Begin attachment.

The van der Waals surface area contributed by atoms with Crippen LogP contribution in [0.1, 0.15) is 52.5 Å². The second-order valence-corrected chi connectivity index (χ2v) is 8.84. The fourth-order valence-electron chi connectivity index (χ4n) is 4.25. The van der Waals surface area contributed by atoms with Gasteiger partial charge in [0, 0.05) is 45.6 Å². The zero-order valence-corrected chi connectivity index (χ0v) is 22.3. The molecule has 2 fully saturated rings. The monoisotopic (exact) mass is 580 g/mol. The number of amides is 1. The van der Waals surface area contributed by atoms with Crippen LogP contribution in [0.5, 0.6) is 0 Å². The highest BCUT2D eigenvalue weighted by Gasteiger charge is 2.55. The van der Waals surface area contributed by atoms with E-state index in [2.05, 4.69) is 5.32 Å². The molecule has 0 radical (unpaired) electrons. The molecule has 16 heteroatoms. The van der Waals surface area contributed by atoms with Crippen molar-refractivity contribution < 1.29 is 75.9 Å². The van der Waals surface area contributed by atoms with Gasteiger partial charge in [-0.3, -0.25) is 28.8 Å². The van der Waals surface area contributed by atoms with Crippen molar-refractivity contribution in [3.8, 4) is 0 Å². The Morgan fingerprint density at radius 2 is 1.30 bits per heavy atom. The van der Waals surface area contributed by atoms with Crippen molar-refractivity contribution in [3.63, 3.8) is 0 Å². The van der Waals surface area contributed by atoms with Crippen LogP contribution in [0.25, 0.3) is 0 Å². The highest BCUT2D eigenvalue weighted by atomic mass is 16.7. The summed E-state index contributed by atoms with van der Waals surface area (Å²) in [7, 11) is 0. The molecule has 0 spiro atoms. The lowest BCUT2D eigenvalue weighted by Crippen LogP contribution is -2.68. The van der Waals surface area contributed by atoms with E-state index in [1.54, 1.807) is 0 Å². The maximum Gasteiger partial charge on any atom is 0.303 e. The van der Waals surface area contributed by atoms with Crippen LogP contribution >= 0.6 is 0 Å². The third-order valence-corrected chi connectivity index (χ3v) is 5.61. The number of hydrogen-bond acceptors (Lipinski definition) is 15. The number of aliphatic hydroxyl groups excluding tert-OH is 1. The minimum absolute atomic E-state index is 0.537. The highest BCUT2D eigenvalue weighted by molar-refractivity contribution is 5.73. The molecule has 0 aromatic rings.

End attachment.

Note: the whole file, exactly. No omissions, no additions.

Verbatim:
The van der Waals surface area contributed by atoms with Crippen LogP contribution in [0.1, 0.15) is 52.5 Å². The second-order valence-corrected chi connectivity index (χ2v) is 8.84. The fourth-order valence-electron chi connectivity index (χ4n) is 4.25. The van der Waals surface area contributed by atoms with Gasteiger partial charge in [0, 0.05) is 45.6 Å². The zero-order valence-corrected chi connectivity index (χ0v) is 22.3. The molecule has 2 fully saturated rings. The monoisotopic (exact) mass is 580 g/mol. The number of amides is 1. The van der Waals surface area contributed by atoms with Crippen LogP contribution in [0.5, 0.6) is 0 Å². The highest BCUT2D eigenvalue weighted by Gasteiger charge is 2.55. The van der Waals surface area contributed by atoms with E-state index in [2.05, 4.69) is 5.32 Å². The molecule has 0 radical (unpaired) electrons. The molecule has 16 heteroatoms. The van der Waals surface area contributed by atoms with Crippen molar-refractivity contribution < 1.29 is 75.9 Å². The van der Waals surface area contributed by atoms with Gasteiger partial charge in [-0.3, -0.25) is 28.8 Å². The van der Waals surface area contributed by atoms with Crippen molar-refractivity contribution in [3.8, 4) is 0 Å². The Morgan fingerprint density at radius 2 is 1.30 bits per heavy atom. The van der Waals surface area contributed by atoms with Crippen molar-refractivity contribution in [3.63, 3.8) is 0 Å². The van der Waals surface area contributed by atoms with Crippen LogP contribution in [0.25, 0.3) is 0 Å². The highest BCUT2D eigenvalue weighted by atomic mass is 16.7. The summed E-state index contributed by atoms with van der Waals surface area (Å²) in [7, 11) is 0. The molecule has 0 spiro atoms. The lowest BCUT2D eigenvalue weighted by Crippen LogP contribution is -2.68. The van der Waals surface area contributed by atoms with E-state index in [1.54, 1.807) is 0 Å². The maximum Gasteiger partial charge on any atom is 0.303 e. The van der Waals surface area contributed by atoms with Crippen LogP contribution >= 0.6 is 0 Å². The third-order valence-corrected chi connectivity index (χ3v) is 5.61. The number of hydrogen-bond acceptors (Lipinski definition) is 15. The number of aliphatic hydroxyl groups excluding tert-OH is 1. The minimum absolute atomic E-state index is 0.537. The highest BCUT2D eigenvalue weighted by molar-refractivity contribution is 5.73. The molecule has 0 aromatic rings.